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Glenn Hegar
Texas Comptroller of Public Accounts
Glenn Hegar
Texas Comptroller of Public Accounts
Glenn Hegar
Texas Comptroller of Public Accounts

economy

Food and Beverage and Tobacco Product ManufacturingNAICS 311-312 Overview

Subsector Snapshot | Printable (PDF)

Introduction

The food manufacturing (NAICS 311) and beverage and tobacco product manufacturing (NAICS 312) subsectors include businesses providing a variety of products such as meats, specialty foods, baked goods, packaged fruits and vegetables, teas, coffees, beers and wines. Food manufacturing also includes the refiners of raw food materials such as rice, flour, corn and sugar. 

Due to its size and regional diversity, Texas produces a wide variety of food and beverage products, including beef in the High Plains, poultry in Upper East Texas, rice in the Southeast and tortillas in the South region.

Fast Facts

  • Food and beverage and tobacco product manufacturing provided about 105,450 direct jobs in 2016, as well as another 63,800 indirect jobs.
  • The subsector’s GDP totaled $15.1 billion in 2015.
  • Annual wages in the subsector averaged about $56,200 in 2016. 
  • Subsector exports were valued at nearly $5.5 billion in 2016.

Long-Term Employment Trends

Texas food manufacturing employment rose by 8 percent from 1990 through 2017, seeing modest but stable growth. Employment in the beverage and tobacco products subsector, by contrast, rose by 30 percent in the same period, and by 47 percent from 2010 to 2017 (Exhibit 1). The recent rise was led mostly by gains at breweries and wineries.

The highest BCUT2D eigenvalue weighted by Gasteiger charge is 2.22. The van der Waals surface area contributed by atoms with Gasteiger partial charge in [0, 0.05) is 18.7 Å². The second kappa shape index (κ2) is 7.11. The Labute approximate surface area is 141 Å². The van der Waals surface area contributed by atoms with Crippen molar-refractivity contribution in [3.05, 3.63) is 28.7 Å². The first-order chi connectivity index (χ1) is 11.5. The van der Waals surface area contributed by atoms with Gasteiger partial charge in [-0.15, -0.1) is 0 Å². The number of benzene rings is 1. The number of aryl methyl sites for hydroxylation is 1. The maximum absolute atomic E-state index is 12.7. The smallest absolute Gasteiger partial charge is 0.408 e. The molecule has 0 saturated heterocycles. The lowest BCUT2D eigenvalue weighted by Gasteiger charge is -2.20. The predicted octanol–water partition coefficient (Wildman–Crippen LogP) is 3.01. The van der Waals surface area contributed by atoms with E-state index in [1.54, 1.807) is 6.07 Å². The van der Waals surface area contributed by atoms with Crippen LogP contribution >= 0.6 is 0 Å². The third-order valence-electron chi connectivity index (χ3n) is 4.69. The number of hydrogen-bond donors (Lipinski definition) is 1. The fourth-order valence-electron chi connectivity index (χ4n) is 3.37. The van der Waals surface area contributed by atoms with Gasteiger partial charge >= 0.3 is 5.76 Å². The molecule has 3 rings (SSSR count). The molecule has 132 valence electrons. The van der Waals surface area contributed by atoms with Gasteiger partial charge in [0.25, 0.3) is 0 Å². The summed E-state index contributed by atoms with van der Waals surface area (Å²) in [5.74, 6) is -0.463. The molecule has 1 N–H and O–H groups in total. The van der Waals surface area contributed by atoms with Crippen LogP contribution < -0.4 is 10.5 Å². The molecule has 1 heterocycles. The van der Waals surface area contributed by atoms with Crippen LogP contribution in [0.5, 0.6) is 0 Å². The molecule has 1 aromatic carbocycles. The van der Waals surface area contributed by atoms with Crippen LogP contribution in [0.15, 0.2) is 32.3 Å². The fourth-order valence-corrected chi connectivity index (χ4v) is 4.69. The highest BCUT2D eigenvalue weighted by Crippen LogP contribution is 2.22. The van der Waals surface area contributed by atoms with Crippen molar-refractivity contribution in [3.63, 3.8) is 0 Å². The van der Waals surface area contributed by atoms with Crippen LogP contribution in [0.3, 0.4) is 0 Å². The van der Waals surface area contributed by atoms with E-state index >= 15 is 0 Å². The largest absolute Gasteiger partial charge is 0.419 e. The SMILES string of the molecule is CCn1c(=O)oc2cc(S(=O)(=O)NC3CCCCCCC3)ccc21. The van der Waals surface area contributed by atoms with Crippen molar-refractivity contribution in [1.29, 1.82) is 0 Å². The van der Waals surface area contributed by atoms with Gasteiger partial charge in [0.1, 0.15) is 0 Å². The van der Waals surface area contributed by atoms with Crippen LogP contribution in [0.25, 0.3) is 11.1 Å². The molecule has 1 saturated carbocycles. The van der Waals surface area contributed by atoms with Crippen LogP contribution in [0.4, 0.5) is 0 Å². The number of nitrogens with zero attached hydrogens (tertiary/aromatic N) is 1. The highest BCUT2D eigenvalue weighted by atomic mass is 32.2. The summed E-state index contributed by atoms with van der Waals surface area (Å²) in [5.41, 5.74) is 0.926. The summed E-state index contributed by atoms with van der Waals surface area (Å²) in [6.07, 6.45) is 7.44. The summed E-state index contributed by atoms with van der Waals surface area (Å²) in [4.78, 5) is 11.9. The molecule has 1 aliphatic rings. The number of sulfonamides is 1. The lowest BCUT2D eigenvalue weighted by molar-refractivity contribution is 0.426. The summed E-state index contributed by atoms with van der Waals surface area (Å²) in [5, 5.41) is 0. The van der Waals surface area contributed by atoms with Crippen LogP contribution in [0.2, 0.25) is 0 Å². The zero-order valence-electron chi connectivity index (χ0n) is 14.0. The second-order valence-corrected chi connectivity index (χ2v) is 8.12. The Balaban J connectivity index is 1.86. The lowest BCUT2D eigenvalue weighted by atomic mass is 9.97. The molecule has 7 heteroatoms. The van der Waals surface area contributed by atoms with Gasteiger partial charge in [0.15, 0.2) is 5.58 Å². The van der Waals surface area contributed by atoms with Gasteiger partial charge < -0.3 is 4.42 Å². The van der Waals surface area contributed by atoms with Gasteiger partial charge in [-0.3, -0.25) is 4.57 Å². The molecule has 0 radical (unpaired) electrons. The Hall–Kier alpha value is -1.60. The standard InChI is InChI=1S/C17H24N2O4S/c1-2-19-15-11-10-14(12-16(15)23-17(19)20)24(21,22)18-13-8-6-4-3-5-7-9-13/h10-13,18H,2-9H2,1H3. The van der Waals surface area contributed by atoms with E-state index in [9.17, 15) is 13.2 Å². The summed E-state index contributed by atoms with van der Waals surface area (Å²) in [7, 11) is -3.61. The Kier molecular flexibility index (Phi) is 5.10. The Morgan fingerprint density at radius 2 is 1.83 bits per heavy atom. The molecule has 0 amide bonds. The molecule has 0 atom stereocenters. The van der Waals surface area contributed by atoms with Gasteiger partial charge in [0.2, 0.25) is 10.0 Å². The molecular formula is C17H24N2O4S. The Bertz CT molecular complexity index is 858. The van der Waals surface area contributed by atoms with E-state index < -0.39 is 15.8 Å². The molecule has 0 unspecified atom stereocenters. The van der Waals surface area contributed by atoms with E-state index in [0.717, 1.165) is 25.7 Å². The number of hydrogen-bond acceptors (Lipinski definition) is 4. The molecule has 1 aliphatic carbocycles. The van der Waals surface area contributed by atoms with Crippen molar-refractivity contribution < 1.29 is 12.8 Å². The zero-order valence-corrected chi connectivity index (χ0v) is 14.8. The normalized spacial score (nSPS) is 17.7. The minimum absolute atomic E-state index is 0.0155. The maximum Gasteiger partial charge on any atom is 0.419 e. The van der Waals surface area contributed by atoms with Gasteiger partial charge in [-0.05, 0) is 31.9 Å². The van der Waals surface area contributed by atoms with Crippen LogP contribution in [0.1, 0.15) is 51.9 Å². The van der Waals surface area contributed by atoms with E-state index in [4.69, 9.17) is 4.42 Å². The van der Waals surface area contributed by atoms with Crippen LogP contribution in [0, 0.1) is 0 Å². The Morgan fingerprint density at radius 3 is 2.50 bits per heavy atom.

Subsector Trends

The inflation-adjusted gross domestic product (GDP) of Texas’ food and beverage and tobacco manufacturing subsector rose by 15 percent from 1997 to 2015, with volatility along the way. During this period, the U.S. subsector’s gross product rose by 12 percent (Exhibit 2).

Exhibit 1: Food and Beverage and Tobacco Product Manufacturing  Percent Change in Employment in Texas, 1990 to 2017 (Indexed to 1990)

Percent Change in Employment
Year Food Manufacturing Beverage and Tobacco
Product Manufacturing
1990 0% 0%
1991 1% 0%
1992 1% 0%
1993 1% -2%
1994 3% -4%
1995 6% -5%
1996 6% -6%
1997 6% -4%
1998 6% -2%
1999 6% -3%
2000 8% -7%
2001 8% -11%
2002 7% -13%
2003 5% -16%
2004 6% -19%
2005 5% -17%
2006 5% -13%
2007 3% -11%
2008 2% -9%
2009 2% -10%
2010 3% -12%
2011 1% -11%
2012 -1% -7%
2013 -3% -3%
2014 -2% 1%
2015 1% 9%
2016 5% 20%
2017 8% 30%

Sources: Texas Workforce Commission and Texas Comptroller of Public Accounts

Exhibit 2: Food and Beverage and Tobacco Product Manufacturing, Percent Change in Real GDP, U.S. vs. Texas, 1997 to 2015 (Indexed to 1997)